5th October 2022 – (Hong Kong) According to an article in Forbes, besides sharing critical accolades and being recognised as voices of many generations, Beyonce, Oprah, Rupi Kaur, and Adele share a similar social media strategy: they follow zero people on Instagram. While they can each count millions of followers who eagerly hit refresh in anticipation of their next post (especially in Queen Bey’s case; this is the woman whose pregnancy announcement was the most buzzed about and most-liked post of 2017), they have each remained true to their “follow nobody” rule. By staying focused on your followers’ comments ensures that you are influenced by your feed, and your feed alone. By not viewing others’ posts and stories, you’re automatically tuning out the distractions.
However, those who follow zero people are normally celebrities or top social media influencer who aspire to be famous. The Malaysia model Lebara who attracted widespread media attention recently by sharing a video of TVB General Manager kissing her near the lips during a spontaneous birthday celebration is definitely mimicking these celebrities by not following anyone. Her followers have shot to more than 56,000 as of today and it seems like she is more than happy to keep the controversial video containing the kissing scene by Tsang on her account. For a newcomer like Lebara, any publicity is good publicity.
Meanwhile, Maria Cordero, singer, actress, TV Host and DJ from Hong Kong said yesterday that she believes it was the Malaysian model who released the video on social media to gain publicity. She felt that Eric has been used by the model because without sharing the video, she would still remain anonymous. Cordero reminded Eric not to simply kiss any girl to avoid being taken advantage again.
According to Malaysian media reports, the 26-year-old Lebara was formerly known as Mindy before going to Hong Kong to expand her career. Lebara is said to be a former student at the Amber Chia Academy, a local modelling school and has represented Malaysia for shows in South Korea. She now works for NOW MODELS in Hong Kong.
Sources revealed that Lebara often goes to dinners arranged for rich men and yacht parties, and it is rumoured that she is the goddaughter of 77-year-old Lawrence Yu Kam-kee, Chairman of the China Renji Medical Group Limited. The 77-year-old Yu is often photographed by reporters entering different hotels with young women. In 2021, he contracted COVID and spent 15 days in hospital.
A research conducted by lifeintelligence.io said that almost everyone is aware of the rise of social media influencers. More than ever before, young people are doing outrageous and potentially dangerous things on the internet in order to gain attention. Today, many people are attempting to go viral through instagram, twitter, and especially Tik Tok. There are countless viral trends that people participate in to gain popularity on social media apps. Sometimes it seems like people are obsessed with how many likes, views, or comments they get. Wanting to be famous is not a new concept but it has been exacerbated due to social media.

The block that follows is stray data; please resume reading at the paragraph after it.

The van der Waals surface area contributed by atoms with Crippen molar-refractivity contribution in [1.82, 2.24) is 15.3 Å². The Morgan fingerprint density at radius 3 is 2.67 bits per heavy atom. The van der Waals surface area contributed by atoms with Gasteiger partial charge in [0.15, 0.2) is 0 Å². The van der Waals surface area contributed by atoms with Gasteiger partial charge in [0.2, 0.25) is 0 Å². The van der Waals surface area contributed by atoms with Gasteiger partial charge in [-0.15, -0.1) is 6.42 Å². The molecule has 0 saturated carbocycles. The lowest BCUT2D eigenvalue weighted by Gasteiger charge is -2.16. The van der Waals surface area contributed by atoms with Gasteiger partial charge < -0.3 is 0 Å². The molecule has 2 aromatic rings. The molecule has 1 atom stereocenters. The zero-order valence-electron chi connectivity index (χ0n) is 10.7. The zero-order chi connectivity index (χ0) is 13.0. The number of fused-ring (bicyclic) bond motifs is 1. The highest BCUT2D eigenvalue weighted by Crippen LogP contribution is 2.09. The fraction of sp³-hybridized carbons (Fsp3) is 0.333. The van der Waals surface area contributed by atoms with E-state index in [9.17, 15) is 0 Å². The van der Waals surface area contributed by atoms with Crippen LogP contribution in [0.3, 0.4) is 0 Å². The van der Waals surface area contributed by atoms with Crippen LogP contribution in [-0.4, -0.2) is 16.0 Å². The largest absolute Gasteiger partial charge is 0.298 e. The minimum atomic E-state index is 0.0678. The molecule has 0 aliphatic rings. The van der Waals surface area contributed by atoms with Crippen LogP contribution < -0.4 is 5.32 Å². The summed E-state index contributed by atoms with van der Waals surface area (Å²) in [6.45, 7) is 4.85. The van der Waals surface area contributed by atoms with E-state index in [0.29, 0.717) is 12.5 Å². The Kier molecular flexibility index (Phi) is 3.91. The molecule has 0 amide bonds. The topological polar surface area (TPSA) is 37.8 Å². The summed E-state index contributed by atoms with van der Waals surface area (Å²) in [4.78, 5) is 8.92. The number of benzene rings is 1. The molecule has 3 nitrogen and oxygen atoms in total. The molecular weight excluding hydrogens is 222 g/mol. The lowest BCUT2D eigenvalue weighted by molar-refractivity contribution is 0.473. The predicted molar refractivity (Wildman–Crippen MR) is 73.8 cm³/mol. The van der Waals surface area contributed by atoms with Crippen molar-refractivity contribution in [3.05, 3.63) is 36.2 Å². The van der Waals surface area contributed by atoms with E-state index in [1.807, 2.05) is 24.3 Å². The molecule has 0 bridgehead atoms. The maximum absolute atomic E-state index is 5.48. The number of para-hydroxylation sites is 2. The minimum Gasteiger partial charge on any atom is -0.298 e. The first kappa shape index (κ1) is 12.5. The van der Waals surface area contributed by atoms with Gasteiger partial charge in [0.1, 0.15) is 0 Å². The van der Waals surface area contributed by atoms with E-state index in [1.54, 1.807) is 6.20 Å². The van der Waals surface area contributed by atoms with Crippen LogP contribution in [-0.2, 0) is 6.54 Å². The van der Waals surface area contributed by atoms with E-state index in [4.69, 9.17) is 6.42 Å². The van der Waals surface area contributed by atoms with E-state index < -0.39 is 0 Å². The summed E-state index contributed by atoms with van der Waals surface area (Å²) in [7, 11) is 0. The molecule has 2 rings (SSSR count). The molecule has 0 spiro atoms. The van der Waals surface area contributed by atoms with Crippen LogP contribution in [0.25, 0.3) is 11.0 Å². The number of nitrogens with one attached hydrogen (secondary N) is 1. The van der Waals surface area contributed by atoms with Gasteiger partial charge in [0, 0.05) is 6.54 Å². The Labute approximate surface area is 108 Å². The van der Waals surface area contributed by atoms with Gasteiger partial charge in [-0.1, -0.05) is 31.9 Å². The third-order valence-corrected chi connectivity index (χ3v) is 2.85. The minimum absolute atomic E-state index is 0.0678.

The “fame motive” has actually been studied as a psychological concept. In a research setting the desire for fame has been measured through a series of questionnaires. One approach is to use multiple questionnaires that are aimed at measuring materialism, susceptibility to social influence, celebrities’ social power, self-concept clarity, and desire for fame (Gountas, Gountas, Reeves, & Moran 2012).
- “I’d be happier if I could afford to buy nicer things.”
Celebrities’ social power:
- “Famous celebrities are perceived to be powerful and influential”
- “Famous celebrities are recognized and acknowledged as successful people.”
Desire for fame:
- “One day I would like to be famous”
- “I love the idea of becoming a famous person.”
- “I would like to be a famous celebrity because it would give me a higher social status.”
The desire for fame is commonly associated with negative well-being outcomes. A 2019 study of 437 people found that the desire for fame accounted for 7% of a variance in psychiatric symptoms (anxiety, depression, paranoid ideation, and hostility factors) while need to belong accounted for 18% (Zsila, Urbán, McCutcheon, & Demetrovics 2019). A strong desire for fame, as well as the need to belong, can lead to negative mental health outcomes.
People with a strong desire for fame use social media in a way that reflects their need for attention and popularity. This can be potentially problematic considering the negative effects that social media can have on mental health.
Number of Posts
People with a desire for fame tend to post more often than those who are not focused on fame. It seems like Lebara fits into this category. A study of 221 undergraduate students from a large university in the Northeast was conducted to determine the relationship between watching reality TV, desire for fame, and the use of social media. The results reveal that the desire for fame was significantly associated with exhibitionism and exhibitionism was significantly associated with photo posting and status updating (Rui & Stefanone 2016). In this research exhibitionism refers to behaviours aimed at showing off.